To prepare a modified polyamide through use of sodium metanilate in an amount of 1.5 mole percent based on nylon 6-6 salt employed, a mixture of 1120 g. of an aqueous solution of 524 g. (2.00 moles) of nylon 6-6 salt, 5.19 g. (0.030 mole) of metanilic acid, 2.920 g. (0.020 mole) of adipic acid, 30 ml. of 1.0 N sodium hydroxide (0.030 equivalent), and 1 ml. of Dow Corning Antifoam C composition was heated in an autoclave at about 450°-540°F. for approximately 3 hours, during which time steam was vented under a pressure which declined from about 320 psig initially to a final pressure of about 11 inches Hg absolute. The resulting polyamide had an inherent viscosity (at 30°C. in m-cresol, 0.5 weight percent concentration) of 0.84 and a sulfur content of 0.20 weight percent, with 13 microequivalents of amine groups and 109 microequivalents of acid groups per gram of polymer.

EXAMPLE II

To prepare a modified polyamide through use of sodium metanilate in an amount of 2.0 mole percent based on nylon 6-6 salt employed, a mixture of 1120 g. of an aqueous solution of 524 g. (2.00 moles) of nylon 6-6 salt, 6.92 g. (0.040 mole) of metanilic acid, 2.920 g. (0.020 mole) of adipic acid, 40 ml. of 1.0 N sodium hydroxide (0.040 equivalent), and 1 ml. of Dow Corning Antifoam C composition was heated in an autoclave at about 460°-540°F for approximately 3 hours, during which time steam was vented under a pressure which declined from about 340 psig initially to a final pressure of about 11 inches Hg absolute. The resulting polyamide had an inherent viscosity (at 30°C in m-cresol, 0.5 weight percent concentration) of 0.86 and a sulfur content of 0.28 weight percent, with 59 microequivalents of amine groups and 96 microequivalents of acid groups per gram of polymer.

EXAMPLE III

To prepare a modified polyamide through use of sodium sulfanilate in an amount of 1.0 mole percent based on nylon 6-6 salt employed, a mixture of 1150 g. of an aqueous solution of 524 g. (2.00 moles) of nylon 6-6 salt, 3.820 g. (0.020 mole) of sulfanilic acid monohydrate, 2.920 g. (0.020 mole) of adipic acid, 40 ml. of 1.0 N sodium hydroxide (0.040 equivalent), and 1 ml. Dow Corning Antifoam C composition was heated in an autoclave at about 450°-540°F. for approximately 3 hours, during which time steam was vented under a pressure which declined from about 340 psig initially to a final pressure of about 12 inches Hg absolute. The resulting polyamide had an inherent viscosity (at 30°C. in m-cresol, 0.5 weight percent concentration) of 1.09 and a sulfur content of 0.15 weight percent, with 11 microequivalents of amine groups and 98 microequivalents of acid groups per gram of polymer.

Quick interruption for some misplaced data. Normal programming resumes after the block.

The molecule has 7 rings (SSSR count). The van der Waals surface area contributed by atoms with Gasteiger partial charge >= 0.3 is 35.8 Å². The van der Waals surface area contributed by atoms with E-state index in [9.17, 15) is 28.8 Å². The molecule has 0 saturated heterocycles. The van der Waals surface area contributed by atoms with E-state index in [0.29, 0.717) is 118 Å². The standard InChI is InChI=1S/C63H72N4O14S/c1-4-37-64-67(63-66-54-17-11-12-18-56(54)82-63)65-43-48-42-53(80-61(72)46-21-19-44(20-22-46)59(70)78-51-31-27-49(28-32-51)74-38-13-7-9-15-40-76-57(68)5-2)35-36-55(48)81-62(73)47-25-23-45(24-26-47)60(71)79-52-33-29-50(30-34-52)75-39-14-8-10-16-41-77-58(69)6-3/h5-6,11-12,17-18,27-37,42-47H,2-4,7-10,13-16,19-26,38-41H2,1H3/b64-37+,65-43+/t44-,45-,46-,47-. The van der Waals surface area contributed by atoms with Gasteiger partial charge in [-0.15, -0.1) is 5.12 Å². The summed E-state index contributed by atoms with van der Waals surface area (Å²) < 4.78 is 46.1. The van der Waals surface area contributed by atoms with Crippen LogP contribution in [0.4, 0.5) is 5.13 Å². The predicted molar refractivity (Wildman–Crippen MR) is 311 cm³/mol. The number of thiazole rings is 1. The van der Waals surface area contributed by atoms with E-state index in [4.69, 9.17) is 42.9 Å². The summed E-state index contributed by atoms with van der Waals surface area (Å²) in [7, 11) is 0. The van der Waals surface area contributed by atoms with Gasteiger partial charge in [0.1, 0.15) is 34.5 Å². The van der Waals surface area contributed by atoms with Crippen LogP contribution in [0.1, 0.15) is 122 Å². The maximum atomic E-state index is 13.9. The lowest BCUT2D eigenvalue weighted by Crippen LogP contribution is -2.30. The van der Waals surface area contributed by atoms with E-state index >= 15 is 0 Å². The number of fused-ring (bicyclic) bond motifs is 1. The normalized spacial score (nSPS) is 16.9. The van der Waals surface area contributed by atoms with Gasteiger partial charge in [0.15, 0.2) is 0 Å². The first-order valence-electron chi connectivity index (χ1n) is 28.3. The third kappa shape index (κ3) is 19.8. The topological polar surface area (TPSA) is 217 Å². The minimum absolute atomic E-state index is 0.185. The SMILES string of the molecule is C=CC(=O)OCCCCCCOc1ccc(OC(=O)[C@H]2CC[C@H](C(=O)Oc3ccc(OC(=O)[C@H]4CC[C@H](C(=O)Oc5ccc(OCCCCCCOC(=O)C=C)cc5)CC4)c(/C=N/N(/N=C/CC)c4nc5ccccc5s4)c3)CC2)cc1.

EXAMPLE IV

A modified polyamide was prepared essentially in accordance with the procedure given in Example III, using the same reactants in the same amounts. The resulting polyamide had an inherent viscosity (at 30°C. in m-cresol, 0.5 weight percent concentration) of 0.83 and a sulfur content of 0.14 weight percent, with 36 microequivalents of amine groups and 97 microequivalents of acid groups per gram of polymer.

EXAMPLE V

To prepare a modified polyamide through use of sodium sulfanilate in an amount of 2.0 mole percent based on nylon 6-6 salt employed, a mixture of 1120 g. of an aqueous solution of 524 g. (2.00 moles) of nylon 6-6 salt, 9.25 g. (0.040 mole) of sodium sulfanilate dihydrate, 2.920 g. (0.020 mole) of adipic acid, 30 ml. of 1.0 N sodium hydroxide (0.030 equivalent), and 1 ml. of Dow Corning Antifoam C composition was heated in an autoclave at about 450°-535°F. for approximately 3 hours, during which time steam was vented under a pressure which declined from about 330 psig initially to a final pressure of about 18 inches Hg absolute. The resulting polyamide had an inherent viscosity (at 30°C. in m-cresol, 0.5 weight percent concentration) of 1.02 and a sulfur content of 0.29 weight percent, with 48 microequivalents of amine groups and 77 microequivalents of acid groups per gram of polymer.

EXAMPLE VI

In a control run employing no sulfonate, a modified polyamide outside the scope of this invention was prepared by heating a mixture of 1235 g. of an aqueous solution of 524 g. (2.00 moles) of nylon 6-6 salt, 2.920 g. (0.020 mole) of adipic acid, and 1 ml. of Dow Corning Antifoam C composition in an autoclave at about 440°-540°F for approximately 31/2 hours, during which time steam was vented under a pressure which declined from about 340 psig initially to a final pressure of about 14 inches Hg absolute. The resulting polyamide had an inherent viscosity (at 30°C in m-cresol, 0.5 weight percent concentration) of 1.14, with 20 microequivalents of amine groups and 114 microequivalents of acid groups per gram of polymer.